Fire officials on Friday probed through the remnants of Wurstfest’s Marktplatz and Wursthalle buildings, both charred by two blazes in a 12-hour period between Thursday night and Friday morning.

“We don’t know yet what caused this fire,” San Marcos Fire Marshal Kelly Kistner, director of Wurstfest safety and security, said at a press conference Friday. “The fire is being investigated, and as soon as we have more information we will let you know.”

Fire inspectors were sorting through debris to figure the cause of the fire, believed contained Thursday night but re-ignited Friday morning. 

New Braunfels Fire Department Chief Patrick O’Connell said Thursday night’s fire was contained to two vendor booths in the Marktplatz, where damages were estimated at $50,000.

Aerial views showed the Marktplatz roof had caved in spots, and soot had poured from air filters atop the Wursthalle’s iconic yellow roof emblazoned with the ‘Wurstfest’ name. 

Officials from the city fire marshal’s office, state fire marshal’s office and the U.S. Justice Department’s Bureau of Alcohol, Tobacco, Firearms and Explosives (ATF) were conducting their probe Friday afternoon, Kistner said.

“I’m staying out of that because the city is on the scene,” Kistner said, deferring comment to city officials.

City fire code revisions, effective in 2019, calls for installations of sprinkler systems in existing A-2 category buildings — restaurants, bars, casinos and banquet halls — with load occupancies of 300 or more and serve alcohol on the premises. 

In 2018, Suzanne Herbelin, Wurstfest Association executive director, said the organization was preparing for the changes, which granted a three-year grace period for installations of fire-suppressing sprinkler systems in the Wursthalle, Marktplatz and Steltenplatz buildings. 

Kistner on Friday confirmed the Wurstfest Association had begun implementing more than $500,000 in safety improvements, with several in place for the recent 10-day festival, which ended Nov. 10. While some fire alarms were installed, he said installation of fire sprinklers has not been completed.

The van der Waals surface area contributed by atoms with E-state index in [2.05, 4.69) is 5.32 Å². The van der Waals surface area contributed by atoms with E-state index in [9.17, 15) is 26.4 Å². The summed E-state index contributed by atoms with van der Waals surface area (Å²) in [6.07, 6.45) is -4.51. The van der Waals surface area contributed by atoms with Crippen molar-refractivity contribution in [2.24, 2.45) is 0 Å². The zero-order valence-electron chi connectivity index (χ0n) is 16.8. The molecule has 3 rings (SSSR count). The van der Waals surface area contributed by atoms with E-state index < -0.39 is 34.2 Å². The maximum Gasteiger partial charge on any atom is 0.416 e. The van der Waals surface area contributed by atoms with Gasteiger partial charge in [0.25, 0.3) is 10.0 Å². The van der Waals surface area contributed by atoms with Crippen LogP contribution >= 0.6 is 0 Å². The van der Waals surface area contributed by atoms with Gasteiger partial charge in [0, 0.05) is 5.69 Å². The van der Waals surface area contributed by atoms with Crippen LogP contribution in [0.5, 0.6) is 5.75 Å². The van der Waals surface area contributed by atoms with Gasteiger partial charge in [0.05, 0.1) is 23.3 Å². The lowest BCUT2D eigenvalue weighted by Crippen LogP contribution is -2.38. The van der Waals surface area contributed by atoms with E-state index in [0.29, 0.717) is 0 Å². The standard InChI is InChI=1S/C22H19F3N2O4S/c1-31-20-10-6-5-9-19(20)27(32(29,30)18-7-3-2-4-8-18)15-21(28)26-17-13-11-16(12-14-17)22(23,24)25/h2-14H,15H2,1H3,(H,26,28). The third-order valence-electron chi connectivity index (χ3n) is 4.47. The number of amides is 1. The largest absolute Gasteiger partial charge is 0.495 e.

Calls to O’Connell and Herbelin were not immediately returned Friday afternoon. David Ferguson, New Braunfels Police Department communications coordinator, said the Comal River, was temporarily closed. 

“It was closed due to the runoff from the fire, the water, soot and also the fire fighting foam,” he said. “It was closed out of an abundance of caution, but I anticipate it will be open tomorrow.”

Ferguson said the fire foam is a soap-based material that is non-toxic, eco-friendly and approved for use by the U.S. Forest Service. 

“We mix between .1 and .3% of the product with water and air, and it helps with fire suppression,” he said. “The runoff has been monitored by city officials, and there are sandbags and booms in place in certain areas to catch some of the runoff before it enters the watershed.”

Ferguson said Hinman Island Drive and Landa Park Drive, both closed to traffic, reopened Friday afternoon. Only the portion of Elizabeth Avenue in front of the rear Wurstfest gate remained closed.

Twin fires

Firefighters responded to two separate fires, the Friday morning one much larger that engaged dozens of fire units from New Braunfels and surrounding areas.

First responders arrived around 7:15 p.m. Thursday to douse a fire in the Marktplatz.  At 6:03 a.m. Friday, they were called back.

Firefighters and fire engines from Seguin, Canyon Lake, San Marcos, Cibolo, Selma and Schertz spent about an hour and a half getting the fire under control.

The Marktplatz received considerable fire, smoke and heat damage and was declared structurally unsound Friday morning. Wursthalle received heat damage but labeled structurally sound, Ferguson said.

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